3

I want to start a watchdog kicker on startup but am unsure how to name and where to place my upstart script.

start on startup
respawn
script
  /usr/sbin/watchdog
end script

Reference: http://upstart.ubuntu.com/cookbook/

I'm also just trying to understand the difference between sysVinit, init.d, rc.local, upstart (latest and greatest?).

What is the reason for what seems to be so many ways to do the same thing, for example:

service watchdog start 
/etc/init.d/watchdog start
/usr/sbin/watchdog
  • For the record, upstart is not the latest and greatest; it's systemd. Debian 8 and Ubuntu 15.04 default to systemd. In addition, upstart scripts are not recognized by systemd, whereas init.d scripts are. – saiarcot895 Jul 18 '15 at 2:00
2

Upstart system jobs have a .conf extension and are placed in /etc/init. So, you can create /etc/init/watchdog.conf containing those lines, and you should have a working Upstart service definition.

  1. service watchdog start: The service command is generally a script which picks the right init service to use (i.e, whether to run Upstart commands or scripts in /etc/init.d, or call systemctl if systemd is being used).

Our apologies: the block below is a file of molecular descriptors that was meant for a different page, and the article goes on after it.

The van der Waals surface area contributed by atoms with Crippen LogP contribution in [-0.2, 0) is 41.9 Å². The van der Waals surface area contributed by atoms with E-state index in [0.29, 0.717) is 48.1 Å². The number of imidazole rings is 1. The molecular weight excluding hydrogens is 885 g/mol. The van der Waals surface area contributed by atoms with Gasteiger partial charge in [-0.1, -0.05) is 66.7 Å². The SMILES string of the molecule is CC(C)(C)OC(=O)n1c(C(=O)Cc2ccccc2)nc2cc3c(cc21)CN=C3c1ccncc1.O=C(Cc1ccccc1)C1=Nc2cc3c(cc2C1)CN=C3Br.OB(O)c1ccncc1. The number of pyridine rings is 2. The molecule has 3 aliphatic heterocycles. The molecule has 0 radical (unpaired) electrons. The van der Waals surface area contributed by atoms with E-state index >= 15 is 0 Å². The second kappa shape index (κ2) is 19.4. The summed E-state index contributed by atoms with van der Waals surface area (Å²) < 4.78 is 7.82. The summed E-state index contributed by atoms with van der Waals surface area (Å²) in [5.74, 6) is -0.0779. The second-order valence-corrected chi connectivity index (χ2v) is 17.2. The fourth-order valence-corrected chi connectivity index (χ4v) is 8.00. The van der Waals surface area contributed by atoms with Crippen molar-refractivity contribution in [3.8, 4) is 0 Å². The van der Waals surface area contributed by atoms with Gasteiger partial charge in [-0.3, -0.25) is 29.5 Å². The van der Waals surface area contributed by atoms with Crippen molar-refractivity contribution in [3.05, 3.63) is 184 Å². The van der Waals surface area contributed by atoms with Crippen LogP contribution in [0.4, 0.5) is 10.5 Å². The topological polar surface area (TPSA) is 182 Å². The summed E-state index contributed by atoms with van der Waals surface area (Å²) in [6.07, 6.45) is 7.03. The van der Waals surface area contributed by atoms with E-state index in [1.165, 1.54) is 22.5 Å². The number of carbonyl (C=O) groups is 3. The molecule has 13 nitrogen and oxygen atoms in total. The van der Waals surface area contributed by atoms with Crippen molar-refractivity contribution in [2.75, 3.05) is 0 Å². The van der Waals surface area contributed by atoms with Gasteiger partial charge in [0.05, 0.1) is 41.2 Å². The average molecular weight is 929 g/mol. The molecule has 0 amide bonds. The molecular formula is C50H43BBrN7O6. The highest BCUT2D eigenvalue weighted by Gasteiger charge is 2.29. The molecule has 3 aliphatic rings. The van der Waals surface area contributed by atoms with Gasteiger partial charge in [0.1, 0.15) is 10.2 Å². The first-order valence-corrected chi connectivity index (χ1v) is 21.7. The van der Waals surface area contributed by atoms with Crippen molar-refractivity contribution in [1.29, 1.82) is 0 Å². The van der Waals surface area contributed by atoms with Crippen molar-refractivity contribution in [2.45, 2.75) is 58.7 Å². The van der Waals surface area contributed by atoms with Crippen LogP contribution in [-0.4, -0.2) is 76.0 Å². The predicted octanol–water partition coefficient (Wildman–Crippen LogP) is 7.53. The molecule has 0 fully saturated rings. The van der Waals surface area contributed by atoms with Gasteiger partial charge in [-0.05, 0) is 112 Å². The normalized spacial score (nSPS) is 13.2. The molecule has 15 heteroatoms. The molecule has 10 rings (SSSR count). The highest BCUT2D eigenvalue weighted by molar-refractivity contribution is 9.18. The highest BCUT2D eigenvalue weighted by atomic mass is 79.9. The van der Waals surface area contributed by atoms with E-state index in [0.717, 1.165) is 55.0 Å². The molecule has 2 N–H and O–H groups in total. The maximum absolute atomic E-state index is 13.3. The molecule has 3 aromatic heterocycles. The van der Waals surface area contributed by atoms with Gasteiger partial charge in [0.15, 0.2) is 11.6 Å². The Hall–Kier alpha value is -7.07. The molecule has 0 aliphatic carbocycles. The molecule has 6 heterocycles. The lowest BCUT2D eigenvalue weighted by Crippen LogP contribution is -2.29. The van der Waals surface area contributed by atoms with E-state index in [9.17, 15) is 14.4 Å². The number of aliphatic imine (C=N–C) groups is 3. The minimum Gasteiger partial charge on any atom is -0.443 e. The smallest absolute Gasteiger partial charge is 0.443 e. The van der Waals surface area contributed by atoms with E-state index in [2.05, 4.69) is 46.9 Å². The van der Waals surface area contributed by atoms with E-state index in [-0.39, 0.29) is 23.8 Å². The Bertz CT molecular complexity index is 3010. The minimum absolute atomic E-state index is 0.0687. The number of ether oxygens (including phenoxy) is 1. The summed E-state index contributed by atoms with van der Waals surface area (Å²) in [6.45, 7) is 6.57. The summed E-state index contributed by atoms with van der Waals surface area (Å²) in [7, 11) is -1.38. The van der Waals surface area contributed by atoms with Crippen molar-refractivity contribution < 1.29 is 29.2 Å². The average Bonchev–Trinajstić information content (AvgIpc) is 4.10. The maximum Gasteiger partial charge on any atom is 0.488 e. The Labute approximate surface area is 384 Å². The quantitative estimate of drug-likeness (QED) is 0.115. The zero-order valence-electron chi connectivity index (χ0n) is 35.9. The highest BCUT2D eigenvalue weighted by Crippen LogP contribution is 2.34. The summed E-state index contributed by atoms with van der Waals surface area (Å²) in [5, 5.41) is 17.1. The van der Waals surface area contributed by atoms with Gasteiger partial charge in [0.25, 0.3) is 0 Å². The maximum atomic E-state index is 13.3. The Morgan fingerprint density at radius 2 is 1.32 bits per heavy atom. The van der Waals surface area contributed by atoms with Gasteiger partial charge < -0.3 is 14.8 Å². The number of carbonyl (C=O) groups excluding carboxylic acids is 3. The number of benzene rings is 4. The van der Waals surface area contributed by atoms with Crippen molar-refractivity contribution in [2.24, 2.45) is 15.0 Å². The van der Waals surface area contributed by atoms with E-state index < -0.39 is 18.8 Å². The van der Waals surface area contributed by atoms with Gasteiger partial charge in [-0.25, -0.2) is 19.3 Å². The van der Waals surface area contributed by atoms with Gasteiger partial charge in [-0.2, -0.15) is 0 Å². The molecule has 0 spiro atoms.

2. /etc/init.d/watchdog start is calling the System V init script directly. Not what you want to do if you're going to use an Upstart job for this.
  3. /usr/sbin/watchdog just runs the binary directly. Unless the program daemonizes, this (IMHO) is only useful for debugging. You lose the monitoring and control facility from init scripts if it daemonizes, and Upstart's respawning capability.

(2) exists because people generally want a structured, controllable way of starting services, which (3) doesn't offer. (1) exists because (2) doesn't offer enough (which is why Upstart, systemd, OpenRC, etc., were made).

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